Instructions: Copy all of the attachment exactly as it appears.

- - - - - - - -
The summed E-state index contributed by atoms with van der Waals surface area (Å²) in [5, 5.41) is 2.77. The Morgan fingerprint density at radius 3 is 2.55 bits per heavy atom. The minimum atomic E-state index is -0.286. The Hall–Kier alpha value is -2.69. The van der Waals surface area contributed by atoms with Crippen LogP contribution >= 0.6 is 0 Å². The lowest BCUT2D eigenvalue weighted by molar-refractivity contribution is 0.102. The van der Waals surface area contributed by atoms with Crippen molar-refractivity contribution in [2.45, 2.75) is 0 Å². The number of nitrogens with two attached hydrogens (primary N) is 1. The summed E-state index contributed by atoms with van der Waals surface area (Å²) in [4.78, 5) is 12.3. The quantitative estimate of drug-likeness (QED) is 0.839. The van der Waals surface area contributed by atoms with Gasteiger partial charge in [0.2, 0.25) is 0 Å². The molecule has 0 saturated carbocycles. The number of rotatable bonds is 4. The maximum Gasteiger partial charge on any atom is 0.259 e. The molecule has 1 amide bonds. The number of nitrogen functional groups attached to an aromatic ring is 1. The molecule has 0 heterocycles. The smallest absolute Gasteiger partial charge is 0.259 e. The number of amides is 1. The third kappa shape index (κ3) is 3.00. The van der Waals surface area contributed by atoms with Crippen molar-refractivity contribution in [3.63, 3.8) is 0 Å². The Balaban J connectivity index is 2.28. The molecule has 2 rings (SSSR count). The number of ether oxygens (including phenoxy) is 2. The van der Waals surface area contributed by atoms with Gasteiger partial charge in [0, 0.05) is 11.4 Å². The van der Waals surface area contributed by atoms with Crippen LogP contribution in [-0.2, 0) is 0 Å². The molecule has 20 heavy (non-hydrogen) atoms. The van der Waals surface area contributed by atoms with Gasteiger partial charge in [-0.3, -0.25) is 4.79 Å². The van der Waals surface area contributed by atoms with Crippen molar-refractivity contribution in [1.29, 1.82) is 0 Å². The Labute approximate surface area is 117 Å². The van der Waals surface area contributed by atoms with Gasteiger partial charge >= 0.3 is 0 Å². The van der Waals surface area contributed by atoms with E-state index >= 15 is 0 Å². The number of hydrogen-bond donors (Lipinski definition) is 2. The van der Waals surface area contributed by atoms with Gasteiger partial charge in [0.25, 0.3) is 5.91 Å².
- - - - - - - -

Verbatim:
The summed E-state index contributed by atoms with van der Waals surface area (Å²) in [5, 5.41) is 2.77. The Morgan fingerprint density at radius 3 is 2.55 bits per heavy atom. The minimum atomic E-state index is -0.286. The Hall–Kier alpha value is -2.69. The van der Waals surface area contributed by atoms with Crippen LogP contribution >= 0.6 is 0 Å². The lowest BCUT2D eigenvalue weighted by molar-refractivity contribution is 0.102. The van der Waals surface area contributed by atoms with Crippen molar-refractivity contribution in [2.45, 2.75) is 0 Å². The number of nitrogens with two attached hydrogens (primary N) is 1. The summed E-state index contributed by atoms with van der Waals surface area (Å²) in [4.78, 5) is 12.3. The quantitative estimate of drug-likeness (QED) is 0.839. The van der Waals surface area contributed by atoms with Gasteiger partial charge in [0.2, 0.25) is 0 Å². The molecule has 0 saturated carbocycles. The number of rotatable bonds is 4. The maximum Gasteiger partial charge on any atom is 0.259 e. The molecule has 1 amide bonds. The number of nitrogen functional groups attached to an aromatic ring is 1. The molecule has 0 heterocycles. The smallest absolute Gasteiger partial charge is 0.259 e. The number of amides is 1. The third kappa shape index (κ3) is 3.00. The van der Waals surface area contributed by atoms with Crippen molar-refractivity contribution in [3.63, 3.8) is 0 Å². The Balaban J connectivity index is 2.28. The molecule has 2 rings (SSSR count). The number of ether oxygens (including phenoxy) is 2. The van der Waals surface area contributed by atoms with Gasteiger partial charge in [0, 0.05) is 11.4 Å². The van der Waals surface area contributed by atoms with Crippen LogP contribution in [-0.2, 0) is 0 Å². The molecule has 20 heavy (non-hydrogen) atoms. The van der Waals surface area contributed by atoms with Gasteiger partial charge in [-0.3, -0.25) is 4.79 Å². The van der Waals surface area contributed by atoms with Crippen molar-refractivity contribution in [1.29, 1.82) is 0 Å². The Labute approximate surface area is 117 Å². The van der Waals surface area contributed by atoms with Gasteiger partial charge >= 0.3 is 0 Å². The van der Waals surface area contributed by atoms with E-state index >= 15 is 0 Å². The number of hydrogen-bond donors (Lipinski definition) is 2. The van der Waals surface area contributed by atoms with Gasteiger partial charge in [0.25, 0.3) is 5.91 Å².